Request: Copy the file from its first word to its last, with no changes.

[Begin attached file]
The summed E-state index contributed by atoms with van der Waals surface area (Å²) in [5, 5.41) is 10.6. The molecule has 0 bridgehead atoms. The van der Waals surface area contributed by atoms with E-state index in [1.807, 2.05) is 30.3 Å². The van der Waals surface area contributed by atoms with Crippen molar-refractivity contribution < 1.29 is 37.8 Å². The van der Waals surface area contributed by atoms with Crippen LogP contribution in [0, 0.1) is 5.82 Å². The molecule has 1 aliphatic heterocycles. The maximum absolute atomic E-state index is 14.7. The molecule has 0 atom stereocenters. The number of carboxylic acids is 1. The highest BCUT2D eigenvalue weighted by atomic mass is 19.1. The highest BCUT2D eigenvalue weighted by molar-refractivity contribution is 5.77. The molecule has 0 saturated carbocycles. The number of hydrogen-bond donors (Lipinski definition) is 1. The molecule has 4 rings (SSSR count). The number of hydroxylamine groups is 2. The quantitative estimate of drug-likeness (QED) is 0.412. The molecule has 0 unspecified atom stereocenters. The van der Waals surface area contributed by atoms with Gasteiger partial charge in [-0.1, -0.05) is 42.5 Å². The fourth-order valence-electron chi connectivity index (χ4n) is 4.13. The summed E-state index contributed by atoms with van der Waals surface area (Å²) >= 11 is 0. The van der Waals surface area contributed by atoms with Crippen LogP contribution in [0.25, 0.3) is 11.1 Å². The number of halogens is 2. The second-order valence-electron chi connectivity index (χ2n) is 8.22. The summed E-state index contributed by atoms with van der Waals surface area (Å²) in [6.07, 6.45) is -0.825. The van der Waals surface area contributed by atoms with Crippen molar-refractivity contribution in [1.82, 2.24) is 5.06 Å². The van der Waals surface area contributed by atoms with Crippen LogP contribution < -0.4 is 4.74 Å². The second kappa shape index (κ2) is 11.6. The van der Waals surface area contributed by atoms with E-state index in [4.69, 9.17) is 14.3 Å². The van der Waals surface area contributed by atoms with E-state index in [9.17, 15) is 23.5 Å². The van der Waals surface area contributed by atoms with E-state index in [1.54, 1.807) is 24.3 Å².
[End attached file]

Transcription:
The summed E-state index contributed by atoms with van der Waals surface area (Å²) in [5, 5.41) is 10.6. The molecule has 0 bridgehead atoms. The van der Waals surface area contributed by atoms with E-state index in [1.807, 2.05) is 30.3 Å². The van der Waals surface area contributed by atoms with Crippen molar-refractivity contribution < 1.29 is 37.8 Å². The van der Waals surface area contributed by atoms with Crippen LogP contribution in [0, 0.1) is 5.82 Å². The molecule has 1 aliphatic heterocycles. The maximum absolute atomic E-state index is 14.7. The molecule has 0 atom stereocenters. The number of carboxylic acids is 1. The highest BCUT2D eigenvalue weighted by atomic mass is 19.1. The highest BCUT2D eigenvalue weighted by molar-refractivity contribution is 5.77. The molecule has 0 saturated carbocycles. The number of hydrogen-bond donors (Lipinski definition) is 1. The molecule has 4 rings (SSSR count). The number of hydroxylamine groups is 2. The quantitative estimate of drug-likeness (QED) is 0.412. The molecule has 0 unspecified atom stereocenters. The van der Waals surface area contributed by atoms with Gasteiger partial charge in [-0.1, -0.05) is 42.5 Å². The fourth-order valence-electron chi connectivity index (χ4n) is 4.13. The summed E-state index contributed by atoms with van der Waals surface area (Å²) >= 11 is 0. The van der Waals surface area contributed by atoms with Crippen LogP contribution in [0.25, 0.3) is 11.1 Å². The number of halogens is 2. The second-order valence-electron chi connectivity index (χ2n) is 8.22. The summed E-state index contributed by atoms with van der Waals surface area (Å²) in [6.07, 6.45) is -0.825. The van der Waals surface area contributed by atoms with Crippen molar-refractivity contribution in [1.82, 2.24) is 5.06 Å². The van der Waals surface area contributed by atoms with Crippen LogP contribution < -0.4 is 4.74 Å². The second kappa shape index (κ2) is 11.6. The van der Waals surface area contributed by atoms with E-state index in [4.69, 9.17) is 14.3 Å². The van der Waals surface area contributed by atoms with E-state index in [9.17, 15) is 23.5 Å². The van der Waals surface area contributed by atoms with E-state index in [1.54, 1.807) is 24.3 Å².